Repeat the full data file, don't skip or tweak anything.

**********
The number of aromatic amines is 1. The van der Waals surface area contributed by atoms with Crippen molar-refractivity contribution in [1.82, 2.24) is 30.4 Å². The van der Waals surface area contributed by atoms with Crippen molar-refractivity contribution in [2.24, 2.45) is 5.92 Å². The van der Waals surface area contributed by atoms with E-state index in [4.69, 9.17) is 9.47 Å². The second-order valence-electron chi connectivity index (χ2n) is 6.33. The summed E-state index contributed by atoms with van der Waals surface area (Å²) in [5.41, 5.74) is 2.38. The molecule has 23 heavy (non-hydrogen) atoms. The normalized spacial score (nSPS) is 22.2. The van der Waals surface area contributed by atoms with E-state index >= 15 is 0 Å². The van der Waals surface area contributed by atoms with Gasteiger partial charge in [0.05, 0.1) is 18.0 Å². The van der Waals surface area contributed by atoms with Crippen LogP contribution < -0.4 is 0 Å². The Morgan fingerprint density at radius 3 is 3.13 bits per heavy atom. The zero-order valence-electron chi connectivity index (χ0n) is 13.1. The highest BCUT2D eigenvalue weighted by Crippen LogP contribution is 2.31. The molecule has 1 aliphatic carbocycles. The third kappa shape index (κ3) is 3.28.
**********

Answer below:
The number of aromatic amines is 1. The van der Waals surface area contributed by atoms with Crippen molar-refractivity contribution in [1.82, 2.24) is 30.4 Å². The van der Waals surface area contributed by atoms with Crippen molar-refractivity contribution in [2.24, 2.45) is 5.92 Å². The van der Waals surface area contributed by atoms with E-state index in [4.69, 9.17) is 9.47 Å². The second-order valence-electron chi connectivity index (χ2n) is 6.33. The summed E-state index contributed by atoms with van der Waals surface area (Å²) in [5.41, 5.74) is 2.38. The molecule has 23 heavy (non-hydrogen) atoms. The normalized spacial score (nSPS) is 22.2. The van der Waals surface area contributed by atoms with E-state index >= 15 is 0 Å². The van der Waals surface area contributed by atoms with Gasteiger partial charge in [0.05, 0.1) is 18.0 Å². The van der Waals surface area contributed by atoms with Crippen LogP contribution < -0.4 is 0 Å². The Morgan fingerprint density at radius 3 is 3.13 bits per heavy atom. The zero-order valence-electron chi connectivity index (χ0n) is 13.1. The highest BCUT2D eigenvalue weighted by Crippen LogP contribution is 2.31. The molecule has 1 aliphatic carbocycles. The third kappa shape index (κ3) is 3.28.